The debt buying industry is relatively new. As a result, the District of Columbia's laws are outdated and do not address current abuses in the industry. The statistics today dwarf the number of lawsuits being brought last time the laws were updated. The Consumer Financial Protection Bureau recently called one debt collector with a team of only 8 attorneys a lawsuit "factory" after it filed 350,000 suits against consumers since 2009, clogging the courts and causing unnecessary financial distress to aggrieved consumers.[1] These cases are frequently filled with inaccurate information about the accounts or just missing information completely. To make matters worse, some reports suggest these tactics disproportionally harm low-income people, communities of color and members of the military.[2] New laws are necessary to protect consumers from predatory practices, harassment and unnecessary court costs.

The Debt Buying Limitation Amendment Act will bar abusive debt collectors from using unfair, harassing and deceptive tactics to collect consumer debt and/or information from consumers. It also requires that debt collectors have detailed information about the consumer, their debt and their liability for the debt before attempting any collection action, and requires that debt collectors provide adequate proof of debt up-front to courts as a part of any lawsuit against a consumer. The system will be more transparent when debt collectors are required to give consumers notice of their right to request proof of the debt, including notice of any time limitation on the debt. The bill would require collection efforts to cease if this proof is not provided within 15 calendar days. As an additional safeguard, the bill establishes monetary penalties for debt collectors who bring frivolous court cases that do not show adequate proof of the debt up-front (including the consumer's name, account number, itemized interest and fees, contract details, and a summary of each entity that owned the debt after the original creditor). With the responsibility on the collector, we hope fewer consumers will be sued based on fraudulent or outdated information.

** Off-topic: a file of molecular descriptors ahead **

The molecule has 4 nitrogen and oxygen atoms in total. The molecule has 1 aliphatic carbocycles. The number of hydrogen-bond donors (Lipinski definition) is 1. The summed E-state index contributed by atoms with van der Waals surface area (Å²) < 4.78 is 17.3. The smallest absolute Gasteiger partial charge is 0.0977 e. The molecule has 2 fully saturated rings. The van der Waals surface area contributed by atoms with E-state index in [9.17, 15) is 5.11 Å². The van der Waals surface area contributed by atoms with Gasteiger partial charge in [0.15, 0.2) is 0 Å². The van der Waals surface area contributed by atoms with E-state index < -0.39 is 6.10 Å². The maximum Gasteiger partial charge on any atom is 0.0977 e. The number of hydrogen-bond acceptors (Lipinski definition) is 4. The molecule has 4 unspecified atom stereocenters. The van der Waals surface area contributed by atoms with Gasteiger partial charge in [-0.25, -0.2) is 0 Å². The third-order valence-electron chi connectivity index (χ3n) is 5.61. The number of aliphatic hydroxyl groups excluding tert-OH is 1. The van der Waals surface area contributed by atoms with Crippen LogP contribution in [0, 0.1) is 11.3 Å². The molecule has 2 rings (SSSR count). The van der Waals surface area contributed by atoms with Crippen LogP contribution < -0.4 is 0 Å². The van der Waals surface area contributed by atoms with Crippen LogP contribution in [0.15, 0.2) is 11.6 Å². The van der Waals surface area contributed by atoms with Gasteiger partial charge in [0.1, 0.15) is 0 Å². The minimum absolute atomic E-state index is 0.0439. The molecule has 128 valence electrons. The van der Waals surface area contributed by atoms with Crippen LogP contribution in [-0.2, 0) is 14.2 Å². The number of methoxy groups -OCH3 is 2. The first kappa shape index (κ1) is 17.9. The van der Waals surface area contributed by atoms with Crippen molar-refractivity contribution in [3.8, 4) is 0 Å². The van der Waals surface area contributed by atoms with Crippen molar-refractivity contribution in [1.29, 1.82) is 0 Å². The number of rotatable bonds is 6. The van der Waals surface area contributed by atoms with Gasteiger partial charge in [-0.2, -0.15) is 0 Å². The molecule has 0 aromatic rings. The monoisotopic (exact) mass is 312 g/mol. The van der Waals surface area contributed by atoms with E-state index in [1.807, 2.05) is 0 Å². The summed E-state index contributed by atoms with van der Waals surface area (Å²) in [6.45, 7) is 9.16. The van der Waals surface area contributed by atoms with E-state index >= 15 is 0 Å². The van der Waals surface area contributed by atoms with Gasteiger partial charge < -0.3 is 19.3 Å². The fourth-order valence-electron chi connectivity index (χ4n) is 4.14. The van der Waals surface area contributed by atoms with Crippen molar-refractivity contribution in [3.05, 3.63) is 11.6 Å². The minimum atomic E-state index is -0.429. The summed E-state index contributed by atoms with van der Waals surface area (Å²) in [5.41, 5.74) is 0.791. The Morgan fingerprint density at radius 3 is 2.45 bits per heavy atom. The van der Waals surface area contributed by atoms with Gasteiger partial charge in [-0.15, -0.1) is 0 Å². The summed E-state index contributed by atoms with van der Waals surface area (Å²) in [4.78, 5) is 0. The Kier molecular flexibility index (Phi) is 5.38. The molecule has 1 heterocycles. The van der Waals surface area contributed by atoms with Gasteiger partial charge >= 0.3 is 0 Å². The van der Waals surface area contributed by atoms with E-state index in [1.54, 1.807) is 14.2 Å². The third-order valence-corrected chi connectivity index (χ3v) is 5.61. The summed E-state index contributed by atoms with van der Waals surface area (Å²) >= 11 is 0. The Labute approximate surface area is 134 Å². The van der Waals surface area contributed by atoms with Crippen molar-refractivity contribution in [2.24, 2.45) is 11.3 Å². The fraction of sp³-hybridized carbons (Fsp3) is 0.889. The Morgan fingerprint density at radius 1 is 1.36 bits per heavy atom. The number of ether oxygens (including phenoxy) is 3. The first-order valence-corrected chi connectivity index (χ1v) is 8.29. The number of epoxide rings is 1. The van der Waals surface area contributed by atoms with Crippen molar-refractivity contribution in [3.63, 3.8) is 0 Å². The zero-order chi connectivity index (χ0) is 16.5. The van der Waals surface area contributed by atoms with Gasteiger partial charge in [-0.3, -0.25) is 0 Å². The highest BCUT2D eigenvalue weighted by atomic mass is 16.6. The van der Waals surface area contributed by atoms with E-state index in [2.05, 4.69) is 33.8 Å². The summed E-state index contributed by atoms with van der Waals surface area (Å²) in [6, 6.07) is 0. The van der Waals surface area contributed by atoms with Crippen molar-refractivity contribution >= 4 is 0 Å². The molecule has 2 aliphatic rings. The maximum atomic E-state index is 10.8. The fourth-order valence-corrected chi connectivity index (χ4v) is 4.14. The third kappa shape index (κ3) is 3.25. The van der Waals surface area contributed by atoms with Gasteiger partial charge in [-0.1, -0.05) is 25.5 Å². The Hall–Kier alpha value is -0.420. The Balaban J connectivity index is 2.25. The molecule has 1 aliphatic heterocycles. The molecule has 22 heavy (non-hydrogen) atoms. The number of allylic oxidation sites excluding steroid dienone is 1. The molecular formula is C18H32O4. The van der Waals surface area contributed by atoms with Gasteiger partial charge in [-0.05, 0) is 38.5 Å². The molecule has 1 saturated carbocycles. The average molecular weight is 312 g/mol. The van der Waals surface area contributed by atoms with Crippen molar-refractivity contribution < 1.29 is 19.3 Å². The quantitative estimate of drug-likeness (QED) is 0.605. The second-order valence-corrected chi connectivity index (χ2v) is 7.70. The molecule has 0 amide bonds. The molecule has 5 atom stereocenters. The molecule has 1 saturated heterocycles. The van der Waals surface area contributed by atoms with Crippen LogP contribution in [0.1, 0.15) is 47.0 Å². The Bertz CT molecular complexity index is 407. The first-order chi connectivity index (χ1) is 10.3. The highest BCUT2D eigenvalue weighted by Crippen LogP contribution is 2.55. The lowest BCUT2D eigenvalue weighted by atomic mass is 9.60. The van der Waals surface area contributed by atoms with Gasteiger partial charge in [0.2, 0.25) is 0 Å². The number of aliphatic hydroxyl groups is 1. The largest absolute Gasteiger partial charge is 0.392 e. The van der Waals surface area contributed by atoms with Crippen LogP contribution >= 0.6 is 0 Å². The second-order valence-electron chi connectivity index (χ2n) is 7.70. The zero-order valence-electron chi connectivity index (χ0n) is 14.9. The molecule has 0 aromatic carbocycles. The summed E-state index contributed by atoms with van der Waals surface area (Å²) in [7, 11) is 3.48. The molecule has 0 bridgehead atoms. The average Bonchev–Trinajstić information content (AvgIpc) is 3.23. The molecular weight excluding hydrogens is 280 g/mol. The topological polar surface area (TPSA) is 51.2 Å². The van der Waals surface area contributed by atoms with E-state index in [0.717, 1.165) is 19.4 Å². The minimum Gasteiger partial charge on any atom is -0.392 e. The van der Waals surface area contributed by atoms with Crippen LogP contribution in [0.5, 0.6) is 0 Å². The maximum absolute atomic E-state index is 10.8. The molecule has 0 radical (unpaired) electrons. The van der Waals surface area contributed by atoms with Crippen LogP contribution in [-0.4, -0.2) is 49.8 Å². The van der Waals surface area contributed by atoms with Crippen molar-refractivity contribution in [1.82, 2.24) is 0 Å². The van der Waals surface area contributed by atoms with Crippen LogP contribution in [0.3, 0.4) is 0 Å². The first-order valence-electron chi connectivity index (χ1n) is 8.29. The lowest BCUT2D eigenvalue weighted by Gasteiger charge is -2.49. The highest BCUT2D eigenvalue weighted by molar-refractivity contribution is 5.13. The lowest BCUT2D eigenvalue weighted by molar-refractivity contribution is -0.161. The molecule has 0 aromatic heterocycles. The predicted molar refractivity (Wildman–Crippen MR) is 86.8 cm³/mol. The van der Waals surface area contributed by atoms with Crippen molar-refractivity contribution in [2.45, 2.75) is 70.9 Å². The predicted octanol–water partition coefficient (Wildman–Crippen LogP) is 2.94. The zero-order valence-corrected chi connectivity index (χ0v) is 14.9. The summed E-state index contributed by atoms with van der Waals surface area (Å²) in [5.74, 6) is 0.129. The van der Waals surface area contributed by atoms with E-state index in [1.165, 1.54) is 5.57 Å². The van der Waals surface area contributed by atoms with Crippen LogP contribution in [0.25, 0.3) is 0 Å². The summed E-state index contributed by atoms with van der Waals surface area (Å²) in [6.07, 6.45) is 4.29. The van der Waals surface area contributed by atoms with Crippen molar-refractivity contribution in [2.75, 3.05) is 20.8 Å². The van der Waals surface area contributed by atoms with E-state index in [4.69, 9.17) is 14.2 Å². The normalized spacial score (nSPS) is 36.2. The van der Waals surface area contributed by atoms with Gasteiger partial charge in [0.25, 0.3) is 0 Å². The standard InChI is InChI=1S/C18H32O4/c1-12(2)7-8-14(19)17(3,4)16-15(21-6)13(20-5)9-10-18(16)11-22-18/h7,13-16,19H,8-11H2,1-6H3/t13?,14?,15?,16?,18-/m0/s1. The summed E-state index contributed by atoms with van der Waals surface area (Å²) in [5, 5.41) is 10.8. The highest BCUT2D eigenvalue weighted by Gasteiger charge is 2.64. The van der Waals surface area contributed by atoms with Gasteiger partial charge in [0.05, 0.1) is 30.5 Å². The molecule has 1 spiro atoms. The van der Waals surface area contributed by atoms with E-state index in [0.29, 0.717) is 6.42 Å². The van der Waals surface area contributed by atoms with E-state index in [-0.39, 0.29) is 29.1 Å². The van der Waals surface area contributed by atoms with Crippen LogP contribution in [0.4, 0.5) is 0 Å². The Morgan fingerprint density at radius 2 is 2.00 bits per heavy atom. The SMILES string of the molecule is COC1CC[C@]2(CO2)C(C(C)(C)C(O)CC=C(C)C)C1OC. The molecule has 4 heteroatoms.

Simple guidelines created by the Debt Buying Limitation Amendment Act will ensure debt collectors are transparent with consumers and hold debt collectors accountable for initiating unwarranted actions. Washingtonians deserve the right to just lawsuits and fair debt collection system. We hope that you will play a central role in passing the legislation that will institute these needed reforms.

Sincerely,

Center for Responsible Lending

Consumers Union

District of Columbia Consumer Rights Coalition

Legal Aid Society of the District of Columbia

National Association of Consumer Advocates

National Consumers League

U.S. PIRG

CC:

Councilmember Mary Cheh

Councilmember David Grosso

Councilmember Jim Graham

Councilmember Yvette Alexander

The Debt Buying Limitation Amendment Act of 2014

Protecting Consumers by Creating Guidelines for Debt Collectors